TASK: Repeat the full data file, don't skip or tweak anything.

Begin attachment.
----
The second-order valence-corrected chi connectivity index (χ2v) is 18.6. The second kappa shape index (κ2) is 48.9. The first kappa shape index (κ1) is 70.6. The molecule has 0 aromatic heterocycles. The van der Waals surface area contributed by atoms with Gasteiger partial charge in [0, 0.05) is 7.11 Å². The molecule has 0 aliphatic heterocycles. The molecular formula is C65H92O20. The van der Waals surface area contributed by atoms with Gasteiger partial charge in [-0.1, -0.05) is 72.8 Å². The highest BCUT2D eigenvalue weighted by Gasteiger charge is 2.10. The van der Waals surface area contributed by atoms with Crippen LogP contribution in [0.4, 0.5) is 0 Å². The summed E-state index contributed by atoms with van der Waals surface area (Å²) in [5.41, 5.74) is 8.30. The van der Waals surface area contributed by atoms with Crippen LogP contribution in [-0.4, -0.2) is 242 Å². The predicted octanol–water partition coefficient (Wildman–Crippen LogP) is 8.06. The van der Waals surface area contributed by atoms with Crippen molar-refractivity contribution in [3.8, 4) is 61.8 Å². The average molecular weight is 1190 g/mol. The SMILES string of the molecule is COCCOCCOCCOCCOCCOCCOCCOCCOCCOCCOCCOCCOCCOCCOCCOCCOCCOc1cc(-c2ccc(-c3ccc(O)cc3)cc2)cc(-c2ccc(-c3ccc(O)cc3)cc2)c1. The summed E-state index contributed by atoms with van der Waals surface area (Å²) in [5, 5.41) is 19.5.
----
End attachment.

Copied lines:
The second-order valence-corrected chi connectivity index (χ2v) is 18.6. The second kappa shape index (κ2) is 48.9. The first kappa shape index (κ1) is 70.6. The molecule has 0 aromatic heterocycles. The van der Waals surface area contributed by atoms with Gasteiger partial charge in [0, 0.05) is 7.11 Å². The molecule has 0 aliphatic heterocycles. The molecular formula is C65H92O20. The van der Waals surface area contributed by atoms with Gasteiger partial charge in [-0.1, -0.05) is 72.8 Å². The highest BCUT2D eigenvalue weighted by Gasteiger charge is 2.10. The van der Waals surface area contributed by atoms with Crippen LogP contribution in [0.4, 0.5) is 0 Å². The summed E-state index contributed by atoms with van der Waals surface area (Å²) in [5.41, 5.74) is 8.30. The van der Waals surface area contributed by atoms with Crippen LogP contribution in [-0.4, -0.2) is 242 Å². The predicted octanol–water partition coefficient (Wildman–Crippen LogP) is 8.06. The van der Waals surface area contributed by atoms with Crippen molar-refractivity contribution in [3.8, 4) is 61.8 Å². The average molecular weight is 1190 g/mol. The SMILES string of the molecule is COCCOCCOCCOCCOCCOCCOCCOCCOCCOCCOCCOCCOCCOCCOCCOCCOCCOc1cc(-c2ccc(-c3ccc(O)cc3)cc2)cc(-c2ccc(-c3ccc(O)cc3)cc2)c1. The summed E-state index contributed by atoms with van der Waals surface area (Å²) in [5, 5.41) is 19.5.